“Fiskerton” means Fisherman’s Town and Fiskerton was a fishing village as well as a farming village until the drainage of the Witham Fens after 1782. The river Witham now runs between high banks at the bottom of the field below the Churchyard, but in earlier times it flooded these low lying fields, and a channel reached up to the very slope of the Churchyard where there was a quay for tying up the shallow fen-boats.
The Manor of Fiskerton (the medieval Manor Farm stands opposite the Church) was granted to the Abbey of Peterborough by King Edward the Confessor in 1060. It is as a direct result of that grant that almost all the land in the parish belongs to the Church Commissioners to this day. The patrons of the living are also still the Dean and Chapter of Peterborough Cathedral.
Fiskerton is mentioned in Doomsday Book, compiled for William the Conqueror in 1086. It is recorded that: “there is a Church there, and a priest”. Of the Church that was standing in 1086 parts probably remain and are incorporated in the building we now see.
The tower may be the oldest part of the Church. The outside of the tower is of the 15th century; but the inside reveals that a square outside has been built on to an older round tower. Round towers are common in Norfolk, but not in Lincolnshire. They are usually of an early date, many being pre-Norman.
The North doorway shows a Norman arch; and the arches between nave and chancel and the North aisle are also Norman. These arches are strong and simple, and perhaps the most pleasing part of the Church architecturally. At the top of the North aisle just in front of the organ screen is to be seen part of an old staircase, leading originally to the rood loft.
The South part of the Church is of a later date and shows several incongruous features. It seems fairly clear that at some time (perhaps in the 15th century) the whole of the South half of the Church was rebuilt. A lot of older pieces were used again but many of them not in their proper places. This part of the Church is a curious architectural muddle.
The arches between the nave and South aisle are of about 1250. The pillar by the Font is interesting for its cluster of columns round a concave core; a design copied from pillars in Lincoln Cathedral. The Font itself is also from about 1250; though this has been damaged and at some time buried part way in the ground.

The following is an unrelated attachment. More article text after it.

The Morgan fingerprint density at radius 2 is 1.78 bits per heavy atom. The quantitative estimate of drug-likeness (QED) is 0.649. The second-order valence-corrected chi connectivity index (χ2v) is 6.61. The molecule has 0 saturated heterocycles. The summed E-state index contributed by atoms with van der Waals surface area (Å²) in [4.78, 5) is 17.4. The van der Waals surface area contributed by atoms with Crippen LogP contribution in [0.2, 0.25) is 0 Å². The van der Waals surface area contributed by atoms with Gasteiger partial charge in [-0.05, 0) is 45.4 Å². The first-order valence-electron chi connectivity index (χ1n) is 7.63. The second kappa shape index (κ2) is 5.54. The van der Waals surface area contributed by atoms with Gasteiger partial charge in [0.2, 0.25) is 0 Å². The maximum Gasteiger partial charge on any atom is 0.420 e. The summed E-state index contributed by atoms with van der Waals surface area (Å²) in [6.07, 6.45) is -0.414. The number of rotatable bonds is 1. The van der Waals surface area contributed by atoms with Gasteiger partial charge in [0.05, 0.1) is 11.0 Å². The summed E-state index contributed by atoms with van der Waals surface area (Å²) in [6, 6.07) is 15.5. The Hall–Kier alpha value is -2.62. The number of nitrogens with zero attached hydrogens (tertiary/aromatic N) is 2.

In the Lady Chapel there is a tomb recess, though this is an example of older material reused for there is no tomb there now. Behind the alter, along the East wall of the Chapel is a fine frieze of carved stone, possibly Norman. On the floor is a good 15th century brass of a priest in a cope, on which is a pleasant oak-leaf motif. This is said to be Thomas Dalyson, once Rector of the parish. The picture of the Madonna and Child is by a 17th century Italian artist, Carlo Dolci, who painted many devotional subjects of this sort. The picture was given to the Church by the RAF in 1946.
The whole Church was much restored in 1863, and all the stained glass and interior furniture, including the screen belong to the 19th or 20th century. The Skepper window situated next to the tower was donated by the Skepper family (designed by William Wailes [Durham]). The east window (Designed by Messrs Burlison & Grylls) is later, both it and the Chancel screen, were put in at the same time. They are so designed that the figure of Christ on the Cross, when seen from the West end of the Church, stands above the screen like a medieval rood. Both were the gift of Canon Vines, Rector for 52 years at the turn of the century. The organ dates from 1870, before which time the singing in the Church was accompanied by a village band. More recently the Church tower pinnacles have been restored and the Church re-roofed.
Because most of the parish land belongs to the Church, there has never been a particular family of landed gentry in Fiskerton. Both Church and Churchyard lack the grander monuments and tombs of many a country Church. There are indeed in the Churchyard few stones older than the last century, for until then it was not usual for the graves of the common people to be marked in any way. But, although without any grandeur, there is a homeliness and peacefulness about the Church and its Churchyard that are the essential charm of an English country church. Fiskerton Church seeks to be no more than that which it has always been; the place where the common people of this village meet to worship their Maker and their Saviour.